Growing up in her grandmother’s Cambridge, MA-based Japanese restaurant, Tokyo, Tracy Chang knew her way around a kitchen and around Asian cooking traditions from very early on After serving at Boston’s award-winning O-Ya and then moving to Paris to study pâtisserie at Le Cordon Bleu, Chang landed alongside chef Martín Berasategui at his three-star Michelin restaurant in Spain. Back in Cambridge, she served as a fellow with Harvard Science + Cooking, working closely with chefs such as Ferran Adria, Jose Andre, and David Chang. All of these people, places, and flavors are now combined in the Chang’s Cambridge-based collaborative creation known as Pagu (www.gopagu.com).
From squid ink Bao buns stuffed with fried to a familial (and deliciously familiar) twist on fried rice to Nantucket Bay scallop sashimi that combines Chang’s heritage and home state (and even adds the olive oil she grew to love in Spain), Pagu’s menu is intended to not only invite and entice but also engage guests from the Cambridge area and far beyond and to draw on the many diverse skills and expertise that the Cambridge area is known for, from academics and biotechnology to music and design.
MM: How did you get into cooking?
TC: When I was in grade school, both of my parents worked full time, and so my brothers and I had a nanny who took care of us. I’d cook with her on the weekdays, learning to make baos and dumplings (she was from Northern China), as well as how to sew, knit, and speak mandarin. I cooked with my parents, my grandma and my aunties on Sundays because that’s when everyone had time to get together. Thankfully we all lived within five minutes of each other. We’d make fried rice for Sunday lunch and on Sunday evenings, we’d either go to Grandma’s restaurant, Tokyo, or to go her home to cook dinner together. Grandma made Taiwanese food; my Aunt Jin made Malaysian food. I’ve always considered myself extremely lucky to have been exposed to such variety of food and flavors from a young age, and only having to travel ten minutes round trip!
MM: Where was your first professional kitchen experience?
TC: I first cooked professionally at O Ya, a contemporary Japanese restaurant in Boston. My friends lived around the corner and recommended I check out the new Japanese sushi restaurant that was doing things no one else did. I was intrigued and went twice with my mother to check it out; I loved it. It was during my senior year of college, and I realized with each year of school, I was spending more time in the kitchen, than in the library. With the encouragement of friends, I decided to apply for the hostess position, but my heart and soul was always set on the kitchen. I didn’t know what standard procedure was for restaurant interviews. My resume looked and sounded like a finance resume. Thankfully, my buddy Josh was working down the street in advertising and helped me throw together a 23-page photo portfolio of foods I enjoyed cooking. I showed up with dessert, portfolio and an attitude, ready to wash dishes, clean toilets, host guests, schedule reservations, anything. Tim and Nancy, the owners, let me come in twice a week to prep, which months later led to a full-time position.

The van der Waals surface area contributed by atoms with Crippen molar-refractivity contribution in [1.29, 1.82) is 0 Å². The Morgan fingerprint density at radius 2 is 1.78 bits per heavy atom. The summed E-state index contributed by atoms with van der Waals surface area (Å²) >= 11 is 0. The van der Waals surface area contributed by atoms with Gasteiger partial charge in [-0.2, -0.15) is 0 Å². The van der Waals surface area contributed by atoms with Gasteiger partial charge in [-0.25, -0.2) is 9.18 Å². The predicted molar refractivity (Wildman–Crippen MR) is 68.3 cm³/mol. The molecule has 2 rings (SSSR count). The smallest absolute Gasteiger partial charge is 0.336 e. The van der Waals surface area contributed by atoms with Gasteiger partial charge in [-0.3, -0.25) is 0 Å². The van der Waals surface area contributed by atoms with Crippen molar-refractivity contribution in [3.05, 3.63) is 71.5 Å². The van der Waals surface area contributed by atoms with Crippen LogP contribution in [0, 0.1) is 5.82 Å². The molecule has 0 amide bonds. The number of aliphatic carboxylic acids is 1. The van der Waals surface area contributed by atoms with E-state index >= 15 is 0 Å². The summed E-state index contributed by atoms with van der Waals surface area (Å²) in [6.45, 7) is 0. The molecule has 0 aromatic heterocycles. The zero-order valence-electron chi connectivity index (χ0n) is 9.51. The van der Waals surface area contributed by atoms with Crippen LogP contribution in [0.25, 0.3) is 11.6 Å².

MM: What is your favorite dish to prepare?
TC: I love to make fried rice. Anywhere I am in the world, I cook some version of fried rice–with baby squid in Spain or jambon in Paris. It is the first dish I ever learned to cook, before I was tall enough to reach the stove. It’s also the dish we made most often on Sundays with my parents. We’d even have competitions with my cousins to see whose fried rice was the best. Somehow my cousins were allowed to judge, and I was left to compete against my uncles and aunties!
MM: What is the best part of your job?
The best part of my job is spreading joy and nourishment through food, community and collaboration. I get to work with some of my best friends, to create every day, something that sustains and satisfies others. I get to inspire, enable, take action, and see immediate results. It’s not every day, every profession that one can do all these things.
MM: Who is your favorite chef?
TC: It’s hard to pick favorites…but I suppose others wouldn’t be upset if I said my grandma. She was a generous, motivated, detail-oriented, leader of our family, as well as of her restaurant, Tokyo. She would spend countless hours at the restaurant during the week, and still want to cook family dinner for us on Sunday nights at her home. I’ve adopted this practice similarly; it must run in the family. My chef in Spain, Martin Berasategui, used to laugh because I’d go home after 15 hours of work, and still have the energy to cook. When my family visited me in Spain, he told them he had never met anyone with as much energy as I, and more energy than he!
MM: What do you usually make for yourself at home?
TC: I love to make omelets. They are simple, quick and satisfying. I also love that when I make them, even though I’ve made hundreds if not thousands over the years, I still push myself to do better each time. “Jiro Dreams of Sushi” ethos.
MM: If you could dine with any three people, who would they be?
TC: I’d dine with Grandma.